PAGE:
The rink size isn’t the only difference the boys have noticed.

“School in Russia is different,” Anton said. Both he and Egor are currently in college, taking their curriculum online. They both study coaching hockey, which has its own category of study in Russia, like how accounting or education is in American schools. Rather than having several classes, the boys just have all of the information they need in segments; currently, they’re working on biology.

“In America, if you cannot make practice because of school, it’s nothing. In Russia, it’s not like that… You don’t miss practice for school,” Anton said. The boys have never once missed a practice for the Wolves.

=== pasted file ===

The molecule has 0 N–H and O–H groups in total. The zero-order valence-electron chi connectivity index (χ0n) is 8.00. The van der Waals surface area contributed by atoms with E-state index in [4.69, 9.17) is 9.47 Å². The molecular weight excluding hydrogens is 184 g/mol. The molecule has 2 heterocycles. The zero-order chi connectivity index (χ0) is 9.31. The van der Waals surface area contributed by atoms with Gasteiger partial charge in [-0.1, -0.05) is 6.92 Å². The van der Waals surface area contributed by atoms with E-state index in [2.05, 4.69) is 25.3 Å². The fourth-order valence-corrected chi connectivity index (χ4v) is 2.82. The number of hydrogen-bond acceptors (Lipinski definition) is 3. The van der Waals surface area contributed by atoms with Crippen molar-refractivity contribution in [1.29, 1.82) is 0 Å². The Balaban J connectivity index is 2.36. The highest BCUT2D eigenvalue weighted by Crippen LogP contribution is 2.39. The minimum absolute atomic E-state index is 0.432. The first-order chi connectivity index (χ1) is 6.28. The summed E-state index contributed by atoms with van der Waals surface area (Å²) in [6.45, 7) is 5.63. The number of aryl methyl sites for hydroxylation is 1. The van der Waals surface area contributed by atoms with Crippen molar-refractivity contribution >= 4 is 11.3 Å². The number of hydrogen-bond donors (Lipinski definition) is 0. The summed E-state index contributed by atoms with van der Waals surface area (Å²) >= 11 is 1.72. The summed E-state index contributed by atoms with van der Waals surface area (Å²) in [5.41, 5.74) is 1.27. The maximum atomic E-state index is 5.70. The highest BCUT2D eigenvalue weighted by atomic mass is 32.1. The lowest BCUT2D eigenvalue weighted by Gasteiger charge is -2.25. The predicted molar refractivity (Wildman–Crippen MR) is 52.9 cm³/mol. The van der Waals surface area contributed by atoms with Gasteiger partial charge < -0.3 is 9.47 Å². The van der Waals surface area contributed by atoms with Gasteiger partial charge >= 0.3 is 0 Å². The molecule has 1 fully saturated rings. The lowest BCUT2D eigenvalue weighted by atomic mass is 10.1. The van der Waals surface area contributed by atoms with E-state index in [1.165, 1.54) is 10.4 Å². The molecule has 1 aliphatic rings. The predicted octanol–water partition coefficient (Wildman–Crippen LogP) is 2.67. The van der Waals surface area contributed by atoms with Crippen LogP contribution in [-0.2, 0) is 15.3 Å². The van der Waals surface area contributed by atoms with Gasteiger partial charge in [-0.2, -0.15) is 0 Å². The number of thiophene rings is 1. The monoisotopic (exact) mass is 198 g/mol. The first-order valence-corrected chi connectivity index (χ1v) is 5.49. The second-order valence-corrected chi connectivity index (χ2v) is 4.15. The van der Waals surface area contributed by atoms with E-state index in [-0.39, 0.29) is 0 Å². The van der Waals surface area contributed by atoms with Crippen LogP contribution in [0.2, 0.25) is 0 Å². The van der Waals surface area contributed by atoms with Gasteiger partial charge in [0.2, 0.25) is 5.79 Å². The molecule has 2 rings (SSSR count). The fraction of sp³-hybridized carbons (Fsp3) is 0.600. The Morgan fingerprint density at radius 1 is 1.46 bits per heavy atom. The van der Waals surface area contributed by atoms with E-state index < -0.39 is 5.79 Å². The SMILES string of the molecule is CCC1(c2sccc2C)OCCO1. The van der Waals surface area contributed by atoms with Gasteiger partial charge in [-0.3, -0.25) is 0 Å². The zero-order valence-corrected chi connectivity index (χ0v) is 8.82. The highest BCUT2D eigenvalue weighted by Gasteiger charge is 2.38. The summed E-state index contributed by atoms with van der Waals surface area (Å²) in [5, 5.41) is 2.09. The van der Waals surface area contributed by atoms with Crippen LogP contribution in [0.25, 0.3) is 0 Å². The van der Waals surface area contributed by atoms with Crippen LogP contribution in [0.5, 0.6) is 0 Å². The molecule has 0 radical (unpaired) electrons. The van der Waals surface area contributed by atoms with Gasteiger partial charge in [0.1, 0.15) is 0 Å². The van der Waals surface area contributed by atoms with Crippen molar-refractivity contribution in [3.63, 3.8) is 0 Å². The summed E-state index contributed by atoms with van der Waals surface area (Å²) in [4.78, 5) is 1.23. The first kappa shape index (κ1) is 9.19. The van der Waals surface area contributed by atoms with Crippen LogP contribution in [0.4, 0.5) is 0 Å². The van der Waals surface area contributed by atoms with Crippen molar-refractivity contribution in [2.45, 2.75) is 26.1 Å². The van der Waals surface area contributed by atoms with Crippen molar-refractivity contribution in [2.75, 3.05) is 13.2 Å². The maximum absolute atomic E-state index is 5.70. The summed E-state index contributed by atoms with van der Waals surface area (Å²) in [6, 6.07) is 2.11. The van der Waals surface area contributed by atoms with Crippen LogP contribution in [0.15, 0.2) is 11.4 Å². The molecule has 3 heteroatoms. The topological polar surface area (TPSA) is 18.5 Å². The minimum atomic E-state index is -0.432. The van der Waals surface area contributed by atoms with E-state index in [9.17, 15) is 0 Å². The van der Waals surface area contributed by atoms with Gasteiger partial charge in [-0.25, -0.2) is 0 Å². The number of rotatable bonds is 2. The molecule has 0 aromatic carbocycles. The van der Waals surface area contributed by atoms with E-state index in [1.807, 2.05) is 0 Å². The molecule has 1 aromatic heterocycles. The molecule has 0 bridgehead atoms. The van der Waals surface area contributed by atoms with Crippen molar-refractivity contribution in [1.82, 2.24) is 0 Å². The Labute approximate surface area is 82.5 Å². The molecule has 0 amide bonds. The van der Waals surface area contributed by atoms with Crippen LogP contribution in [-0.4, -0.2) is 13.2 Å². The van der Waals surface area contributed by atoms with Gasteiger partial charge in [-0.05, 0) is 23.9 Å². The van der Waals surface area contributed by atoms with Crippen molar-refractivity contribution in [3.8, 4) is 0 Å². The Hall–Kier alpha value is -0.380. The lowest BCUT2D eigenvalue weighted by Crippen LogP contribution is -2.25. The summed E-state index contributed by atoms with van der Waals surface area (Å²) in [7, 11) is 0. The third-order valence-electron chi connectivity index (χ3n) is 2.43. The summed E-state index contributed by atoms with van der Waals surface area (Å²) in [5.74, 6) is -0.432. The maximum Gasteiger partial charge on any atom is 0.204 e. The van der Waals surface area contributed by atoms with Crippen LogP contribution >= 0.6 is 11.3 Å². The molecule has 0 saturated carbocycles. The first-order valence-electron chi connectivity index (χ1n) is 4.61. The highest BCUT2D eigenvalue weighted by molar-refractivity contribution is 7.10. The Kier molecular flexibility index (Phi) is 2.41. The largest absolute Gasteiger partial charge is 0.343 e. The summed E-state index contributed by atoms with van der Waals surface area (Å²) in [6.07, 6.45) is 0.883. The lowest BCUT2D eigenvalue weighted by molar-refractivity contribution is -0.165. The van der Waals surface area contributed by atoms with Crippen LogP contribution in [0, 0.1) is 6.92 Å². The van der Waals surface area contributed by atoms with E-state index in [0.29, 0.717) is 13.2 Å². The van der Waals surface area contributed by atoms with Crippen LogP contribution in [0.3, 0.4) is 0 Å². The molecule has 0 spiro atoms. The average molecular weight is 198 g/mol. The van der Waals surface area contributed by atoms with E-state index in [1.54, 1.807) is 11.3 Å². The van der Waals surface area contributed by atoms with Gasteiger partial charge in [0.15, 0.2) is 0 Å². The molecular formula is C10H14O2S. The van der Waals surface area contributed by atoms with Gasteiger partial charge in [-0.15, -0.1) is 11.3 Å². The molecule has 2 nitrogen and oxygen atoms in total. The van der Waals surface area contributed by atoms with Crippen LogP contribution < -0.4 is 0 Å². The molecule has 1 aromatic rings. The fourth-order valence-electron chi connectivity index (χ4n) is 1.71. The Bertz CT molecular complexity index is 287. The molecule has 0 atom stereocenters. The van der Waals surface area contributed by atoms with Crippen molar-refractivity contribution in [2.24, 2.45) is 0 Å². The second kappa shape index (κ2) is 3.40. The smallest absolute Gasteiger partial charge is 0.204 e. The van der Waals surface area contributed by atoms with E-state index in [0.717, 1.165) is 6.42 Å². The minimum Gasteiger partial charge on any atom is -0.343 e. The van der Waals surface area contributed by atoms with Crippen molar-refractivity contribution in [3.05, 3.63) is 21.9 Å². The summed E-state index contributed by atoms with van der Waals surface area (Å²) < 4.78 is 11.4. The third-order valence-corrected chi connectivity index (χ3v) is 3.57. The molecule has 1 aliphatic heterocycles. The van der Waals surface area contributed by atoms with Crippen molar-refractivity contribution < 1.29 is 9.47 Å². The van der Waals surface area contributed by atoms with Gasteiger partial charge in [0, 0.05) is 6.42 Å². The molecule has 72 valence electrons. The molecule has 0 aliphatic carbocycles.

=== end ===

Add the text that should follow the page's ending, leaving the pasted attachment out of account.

And then there’s the difference in people.

“Everybody smiles,” Egor said. “Nobody in Russia smiles.”

“It’s so different. The people are different, the food is different,” Anton said. “Everyone uses fast food. We don’t have that in Russia, we cook at home.”

And by we, he means Egor.

“I’m the cook,” Egor said, taunting Anton. The two live together in Evans Mills. “He cook only macaroni, it’s easy.”

Anton rolls his eyes at him, but smiles. His favorite food here is admittedly macaroni. Egor goes on, “I cook well ... I put onion, carrots, chicken, garlic ...” he trails off, and kisses his fingers like an Italian chef before grinning at Anton and giving him a nudge with his shoulder.

“He thinks it’s so hard, so give him credit for it,” Anton joked. They do both miss Russian food, though.

“I can’t wait until my mom cooks again,” Anton said. They would like for their families to visit, but that would be extremely difficult with travel policies.